Digital radios or DAB (Digital Audio Broadcasting) radios have been one of the biggest-selling consumer electronic products in the last few years – with superior sound quality, a wide range of extra channels and rapidly falling prices. Digital radios generally consume more power than their analogue equivalents. Intertek testing for Which? 2006 showed an average digital radio to have a standby consumption of around 5 watts, which is around five times higher than analogue models. But the technology is rapidly improving with newer radios being generally more efficient.

Digital television recorders: Recording your favourite shows doesn’t have to cost more in energy bills. In most homes, entertainment equipment accounts for about 10% of your electricity bill. 

Televisions can be the most power-hungry of all entertainment appliances, particularly the larger ones. The larger a television is the more energy it will consume, regardless of its energy rating. For instance, an A-rated  22" LCD TV would typically cost £5 a year to run whereas an A-rated 60" TV would cost £20. Choosing a smaller TV generally means choosing a more efficient TV. While it's tempting to go for a larger screen, larger screens show up the imperfections of non-high-definition TV signals and make it easier to notice the blockiness of images from DVD and blu-ray videos. So you might get a better viewing experience with a smaller TV.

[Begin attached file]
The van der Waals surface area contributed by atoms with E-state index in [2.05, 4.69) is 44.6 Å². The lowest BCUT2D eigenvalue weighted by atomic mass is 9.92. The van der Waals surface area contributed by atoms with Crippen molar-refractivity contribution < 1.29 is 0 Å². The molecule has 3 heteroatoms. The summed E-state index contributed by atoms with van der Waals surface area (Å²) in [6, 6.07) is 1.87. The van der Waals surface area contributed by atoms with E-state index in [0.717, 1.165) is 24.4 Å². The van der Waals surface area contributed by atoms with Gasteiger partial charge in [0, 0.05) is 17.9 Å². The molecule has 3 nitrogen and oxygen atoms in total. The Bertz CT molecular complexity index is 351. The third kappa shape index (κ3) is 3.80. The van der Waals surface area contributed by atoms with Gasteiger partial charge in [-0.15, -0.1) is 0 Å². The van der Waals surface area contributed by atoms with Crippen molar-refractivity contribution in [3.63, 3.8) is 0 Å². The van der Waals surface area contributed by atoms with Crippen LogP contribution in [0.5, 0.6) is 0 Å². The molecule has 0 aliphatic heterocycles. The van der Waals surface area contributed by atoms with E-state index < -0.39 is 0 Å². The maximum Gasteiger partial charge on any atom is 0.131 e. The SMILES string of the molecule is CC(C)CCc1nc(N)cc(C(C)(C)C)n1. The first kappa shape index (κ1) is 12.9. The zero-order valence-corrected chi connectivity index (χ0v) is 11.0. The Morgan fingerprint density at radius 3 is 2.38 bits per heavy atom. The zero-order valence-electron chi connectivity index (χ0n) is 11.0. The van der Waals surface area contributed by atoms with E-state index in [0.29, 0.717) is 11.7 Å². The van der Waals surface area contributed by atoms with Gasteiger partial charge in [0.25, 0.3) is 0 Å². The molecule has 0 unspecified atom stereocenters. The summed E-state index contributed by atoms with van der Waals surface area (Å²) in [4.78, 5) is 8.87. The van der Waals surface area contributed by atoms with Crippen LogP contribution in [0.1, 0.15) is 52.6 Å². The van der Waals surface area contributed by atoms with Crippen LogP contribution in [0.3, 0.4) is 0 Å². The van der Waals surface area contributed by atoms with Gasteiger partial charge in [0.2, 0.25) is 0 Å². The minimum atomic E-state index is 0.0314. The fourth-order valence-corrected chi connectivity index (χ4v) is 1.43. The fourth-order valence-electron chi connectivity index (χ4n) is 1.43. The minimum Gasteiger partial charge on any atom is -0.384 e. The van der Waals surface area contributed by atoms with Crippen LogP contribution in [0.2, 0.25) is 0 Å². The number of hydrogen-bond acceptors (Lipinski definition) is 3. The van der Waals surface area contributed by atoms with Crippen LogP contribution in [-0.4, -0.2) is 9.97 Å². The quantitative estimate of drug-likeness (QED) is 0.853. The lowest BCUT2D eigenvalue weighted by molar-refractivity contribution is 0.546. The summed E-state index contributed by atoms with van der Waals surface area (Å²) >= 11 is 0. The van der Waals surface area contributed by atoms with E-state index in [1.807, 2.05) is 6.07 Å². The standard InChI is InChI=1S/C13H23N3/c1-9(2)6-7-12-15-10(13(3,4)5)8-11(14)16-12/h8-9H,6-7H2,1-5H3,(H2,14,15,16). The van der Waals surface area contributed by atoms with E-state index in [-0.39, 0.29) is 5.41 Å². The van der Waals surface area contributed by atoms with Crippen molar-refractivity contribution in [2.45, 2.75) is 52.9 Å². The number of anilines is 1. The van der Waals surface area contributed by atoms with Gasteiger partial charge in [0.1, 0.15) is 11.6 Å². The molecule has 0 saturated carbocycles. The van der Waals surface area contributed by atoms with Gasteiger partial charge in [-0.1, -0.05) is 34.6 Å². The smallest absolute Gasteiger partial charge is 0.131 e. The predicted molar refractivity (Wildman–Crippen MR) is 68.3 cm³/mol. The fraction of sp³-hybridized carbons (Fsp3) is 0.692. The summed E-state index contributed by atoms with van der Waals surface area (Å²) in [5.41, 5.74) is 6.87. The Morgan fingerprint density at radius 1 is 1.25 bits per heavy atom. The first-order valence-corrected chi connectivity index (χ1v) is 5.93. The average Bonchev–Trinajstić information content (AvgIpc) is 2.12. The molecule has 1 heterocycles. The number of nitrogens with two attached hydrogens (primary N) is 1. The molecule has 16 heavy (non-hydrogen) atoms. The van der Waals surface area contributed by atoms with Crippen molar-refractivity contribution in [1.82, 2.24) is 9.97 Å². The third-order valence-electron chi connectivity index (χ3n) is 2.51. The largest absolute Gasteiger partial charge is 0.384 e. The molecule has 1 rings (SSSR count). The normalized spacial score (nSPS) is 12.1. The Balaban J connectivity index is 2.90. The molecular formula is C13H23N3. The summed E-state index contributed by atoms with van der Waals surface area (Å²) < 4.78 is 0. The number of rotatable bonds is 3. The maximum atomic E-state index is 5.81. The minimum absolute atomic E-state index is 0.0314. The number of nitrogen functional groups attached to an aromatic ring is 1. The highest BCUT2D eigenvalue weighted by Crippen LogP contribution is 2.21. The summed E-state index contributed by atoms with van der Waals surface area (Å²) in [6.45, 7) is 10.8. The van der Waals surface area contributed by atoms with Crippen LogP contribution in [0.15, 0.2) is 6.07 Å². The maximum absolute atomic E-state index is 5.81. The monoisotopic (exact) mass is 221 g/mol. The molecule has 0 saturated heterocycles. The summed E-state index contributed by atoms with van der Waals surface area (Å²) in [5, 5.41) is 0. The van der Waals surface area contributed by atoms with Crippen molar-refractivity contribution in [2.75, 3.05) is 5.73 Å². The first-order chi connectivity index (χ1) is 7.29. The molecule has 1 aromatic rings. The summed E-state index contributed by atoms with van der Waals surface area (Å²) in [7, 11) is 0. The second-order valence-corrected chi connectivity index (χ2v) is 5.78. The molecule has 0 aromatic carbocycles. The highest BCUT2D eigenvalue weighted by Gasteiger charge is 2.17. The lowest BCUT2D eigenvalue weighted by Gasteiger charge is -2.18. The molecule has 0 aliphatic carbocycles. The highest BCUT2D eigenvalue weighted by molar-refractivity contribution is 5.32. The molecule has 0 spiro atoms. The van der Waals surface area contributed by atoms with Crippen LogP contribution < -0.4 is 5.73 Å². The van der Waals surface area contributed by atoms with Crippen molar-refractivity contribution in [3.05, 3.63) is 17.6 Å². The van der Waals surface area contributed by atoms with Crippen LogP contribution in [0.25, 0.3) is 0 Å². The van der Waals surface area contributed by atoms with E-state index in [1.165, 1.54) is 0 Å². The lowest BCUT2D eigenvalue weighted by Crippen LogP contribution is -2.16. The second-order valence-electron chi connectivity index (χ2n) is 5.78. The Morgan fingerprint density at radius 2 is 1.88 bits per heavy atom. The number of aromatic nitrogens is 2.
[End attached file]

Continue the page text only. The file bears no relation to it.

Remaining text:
• HD and 3D TV: Many homes now have cable HD TV and most televisions on the market nowadays are HD ready. HD TVs have more pixels per square inch of screen area and therefore tend to consume more energy than SD (Standard Density) televisions. Buying a smaller SD TV is likely to use less energy than an HD TV, but with the move towards HD broadcasting you might wish to consider how long into the future you are happy to continue using an SD TV.